Today’s blog is brought to you by Christine Favilla
During the spring semester, the SIUE STEM Center was offering an after-school program, called Y-CITYSCI, for middle school students at one of our local schools. The students had already learned about online citizen science apps, as well as air, water, and soil pollution. In mid-March, the state of Illinois issued the “Stay at Home” order, and unfortunately we were no longer able to teach these students in person. We know that keeping the students engaged in STEM learning is paramount to the project’s continuation, while also helping these students learn how they can be viewed as citizen scientists.
Online apps are an easy, free, and engaging way to keep us connected to students in our region—and students everywhere—while allowing them to use environmental health monitoring techniques to gather, analyze, and share data in their community and the larger science community. I want to introduce a timely citizen science project going on in the Metro East that is easy to download and share your data with others: the 2020 Backyard Birding Blitz on iNaturalist. iNaturalist is a free smart-phone app, but can also be downloaded onto your home computer, although it is much easier to record the bird songs or take pictures on your phone to upload.
Local non-profit HeartLands Conservancy is hosting the Blitz during April because we live in an area that sees 40% of migratory birds stop in on their way to their breeding grounds. Birds are often overlooked and taken for granted in nature, but there are many ecological health signs that birds tell us, such as if there are enough native plants to host the insects that birds eat. So if you are interested in participating in local science, take some time out of your day to observe the birds outside your window and enter them in the app. When you do this, you help others understand insight into the health of our ecosystems in southwest Illinois. The data you collect are valuable information for scientific research, such as shifts in local pollution levels, habitat loss, climate change, and migration timing.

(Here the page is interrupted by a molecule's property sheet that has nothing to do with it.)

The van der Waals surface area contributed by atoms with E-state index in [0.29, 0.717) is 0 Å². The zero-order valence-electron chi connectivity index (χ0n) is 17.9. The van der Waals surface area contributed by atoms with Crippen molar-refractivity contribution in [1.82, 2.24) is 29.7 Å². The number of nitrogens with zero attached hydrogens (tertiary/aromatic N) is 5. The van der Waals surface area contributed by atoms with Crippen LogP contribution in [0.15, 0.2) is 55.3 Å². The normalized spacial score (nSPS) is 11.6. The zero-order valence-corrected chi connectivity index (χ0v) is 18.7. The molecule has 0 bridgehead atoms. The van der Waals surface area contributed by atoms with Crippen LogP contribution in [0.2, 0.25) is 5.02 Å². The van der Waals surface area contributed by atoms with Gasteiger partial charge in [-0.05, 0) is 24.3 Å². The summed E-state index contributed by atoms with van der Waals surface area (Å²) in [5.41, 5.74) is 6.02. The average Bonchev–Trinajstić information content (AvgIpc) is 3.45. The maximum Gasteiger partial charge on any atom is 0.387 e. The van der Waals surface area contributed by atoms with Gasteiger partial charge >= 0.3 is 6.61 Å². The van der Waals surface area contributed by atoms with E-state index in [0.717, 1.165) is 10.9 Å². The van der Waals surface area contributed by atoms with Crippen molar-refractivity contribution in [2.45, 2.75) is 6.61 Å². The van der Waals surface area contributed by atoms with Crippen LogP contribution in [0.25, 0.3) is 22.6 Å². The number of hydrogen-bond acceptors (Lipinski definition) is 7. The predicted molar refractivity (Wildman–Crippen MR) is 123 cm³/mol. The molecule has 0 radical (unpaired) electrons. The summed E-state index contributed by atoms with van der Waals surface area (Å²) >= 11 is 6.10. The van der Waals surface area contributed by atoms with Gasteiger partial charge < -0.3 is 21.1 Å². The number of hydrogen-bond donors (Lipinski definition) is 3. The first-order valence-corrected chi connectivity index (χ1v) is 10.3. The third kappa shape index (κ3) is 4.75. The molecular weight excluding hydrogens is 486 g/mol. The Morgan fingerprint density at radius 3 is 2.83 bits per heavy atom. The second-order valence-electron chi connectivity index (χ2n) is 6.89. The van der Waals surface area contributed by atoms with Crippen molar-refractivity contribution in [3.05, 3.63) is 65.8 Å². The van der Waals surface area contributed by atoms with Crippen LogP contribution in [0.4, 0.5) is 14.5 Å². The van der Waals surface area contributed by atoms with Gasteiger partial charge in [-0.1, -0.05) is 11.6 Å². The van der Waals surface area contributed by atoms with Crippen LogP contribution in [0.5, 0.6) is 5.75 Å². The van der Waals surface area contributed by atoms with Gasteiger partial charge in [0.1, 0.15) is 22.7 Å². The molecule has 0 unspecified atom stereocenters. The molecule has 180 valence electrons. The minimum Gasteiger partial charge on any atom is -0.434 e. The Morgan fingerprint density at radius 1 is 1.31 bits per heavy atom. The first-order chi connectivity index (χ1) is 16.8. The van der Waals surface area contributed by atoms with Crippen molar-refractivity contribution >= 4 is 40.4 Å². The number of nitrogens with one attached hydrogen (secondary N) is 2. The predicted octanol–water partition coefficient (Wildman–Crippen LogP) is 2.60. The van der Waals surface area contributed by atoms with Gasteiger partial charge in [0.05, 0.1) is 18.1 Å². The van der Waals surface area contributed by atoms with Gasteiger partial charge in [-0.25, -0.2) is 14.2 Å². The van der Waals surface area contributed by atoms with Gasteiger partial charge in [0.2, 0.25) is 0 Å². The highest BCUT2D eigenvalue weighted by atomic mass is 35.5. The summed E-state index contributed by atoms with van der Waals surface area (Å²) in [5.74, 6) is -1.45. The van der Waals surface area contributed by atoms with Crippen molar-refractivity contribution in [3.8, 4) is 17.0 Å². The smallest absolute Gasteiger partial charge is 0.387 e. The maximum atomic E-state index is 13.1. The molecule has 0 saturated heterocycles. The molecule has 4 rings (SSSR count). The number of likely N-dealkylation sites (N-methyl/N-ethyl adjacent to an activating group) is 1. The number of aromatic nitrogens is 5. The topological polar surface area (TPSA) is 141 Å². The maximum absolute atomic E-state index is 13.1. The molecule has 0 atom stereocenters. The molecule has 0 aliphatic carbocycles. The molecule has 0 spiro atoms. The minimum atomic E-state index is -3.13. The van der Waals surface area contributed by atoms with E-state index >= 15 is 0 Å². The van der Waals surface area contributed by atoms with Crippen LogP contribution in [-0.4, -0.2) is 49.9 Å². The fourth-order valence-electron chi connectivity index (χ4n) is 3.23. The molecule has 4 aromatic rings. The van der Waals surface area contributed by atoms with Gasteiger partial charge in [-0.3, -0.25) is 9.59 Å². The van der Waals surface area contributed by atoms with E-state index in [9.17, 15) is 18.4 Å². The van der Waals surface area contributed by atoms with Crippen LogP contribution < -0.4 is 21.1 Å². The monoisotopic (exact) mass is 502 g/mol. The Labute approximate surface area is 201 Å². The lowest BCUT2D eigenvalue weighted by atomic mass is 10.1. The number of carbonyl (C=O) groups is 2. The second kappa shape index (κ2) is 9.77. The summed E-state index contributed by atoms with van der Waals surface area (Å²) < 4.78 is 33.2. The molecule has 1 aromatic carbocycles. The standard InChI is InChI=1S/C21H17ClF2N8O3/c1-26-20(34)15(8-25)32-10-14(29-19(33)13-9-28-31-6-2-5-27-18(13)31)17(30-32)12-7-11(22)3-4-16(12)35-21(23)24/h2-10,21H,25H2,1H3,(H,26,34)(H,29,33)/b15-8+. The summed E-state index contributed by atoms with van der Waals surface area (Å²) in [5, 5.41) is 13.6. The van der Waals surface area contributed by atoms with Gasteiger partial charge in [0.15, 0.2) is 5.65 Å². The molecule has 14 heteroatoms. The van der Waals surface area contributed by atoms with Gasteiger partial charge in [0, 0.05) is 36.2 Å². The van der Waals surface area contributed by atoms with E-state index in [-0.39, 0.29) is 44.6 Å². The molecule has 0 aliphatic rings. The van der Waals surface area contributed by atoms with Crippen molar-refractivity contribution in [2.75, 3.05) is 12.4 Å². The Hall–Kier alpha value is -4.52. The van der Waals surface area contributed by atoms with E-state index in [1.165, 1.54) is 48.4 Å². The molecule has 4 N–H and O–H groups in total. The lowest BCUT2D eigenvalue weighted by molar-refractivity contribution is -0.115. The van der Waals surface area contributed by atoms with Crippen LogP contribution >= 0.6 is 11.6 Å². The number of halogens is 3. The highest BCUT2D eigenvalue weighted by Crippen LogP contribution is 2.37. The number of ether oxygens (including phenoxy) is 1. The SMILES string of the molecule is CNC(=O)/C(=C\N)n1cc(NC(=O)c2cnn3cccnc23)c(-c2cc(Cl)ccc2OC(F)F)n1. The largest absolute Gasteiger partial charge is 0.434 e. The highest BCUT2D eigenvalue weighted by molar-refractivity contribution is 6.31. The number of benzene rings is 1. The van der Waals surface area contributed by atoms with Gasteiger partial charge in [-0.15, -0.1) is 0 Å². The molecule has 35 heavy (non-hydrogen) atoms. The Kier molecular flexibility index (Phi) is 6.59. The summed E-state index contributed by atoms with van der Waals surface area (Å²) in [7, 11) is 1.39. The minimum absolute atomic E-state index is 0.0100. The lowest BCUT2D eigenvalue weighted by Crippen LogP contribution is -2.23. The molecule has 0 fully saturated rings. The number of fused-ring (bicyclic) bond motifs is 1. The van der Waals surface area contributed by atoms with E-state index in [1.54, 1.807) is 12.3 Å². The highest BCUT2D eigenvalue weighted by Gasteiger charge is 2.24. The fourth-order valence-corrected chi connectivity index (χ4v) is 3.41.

- Be in one of the following counties in Illinois: Bond, Clinton, Madison, Monroe, Randolph, St. Clair, or Washington
- Download the iNaturalist App or visit their website.
- Take a picture or a sound recording of a bird in your backyard and upload it using the Taxa: Birds
While the format of iNaturalist allows other users to help you ID bird species, we encourage you to try bird identification on your own, too! This website has an easy bird identification tool.
Heartlands plans to use the images that you submit to make a Bird Bingo card to share on social media at the end of the month. They will give you credit on the images selected – so the more observations you make, the more likely your images will be featured!
Remember, when people engage in this information gathering and sharing, they are active in citizen science!
Feature image from https://www.pexels.com/photo/white-and-brown-wild-duck-on-water-112548/ credited to Pixabay.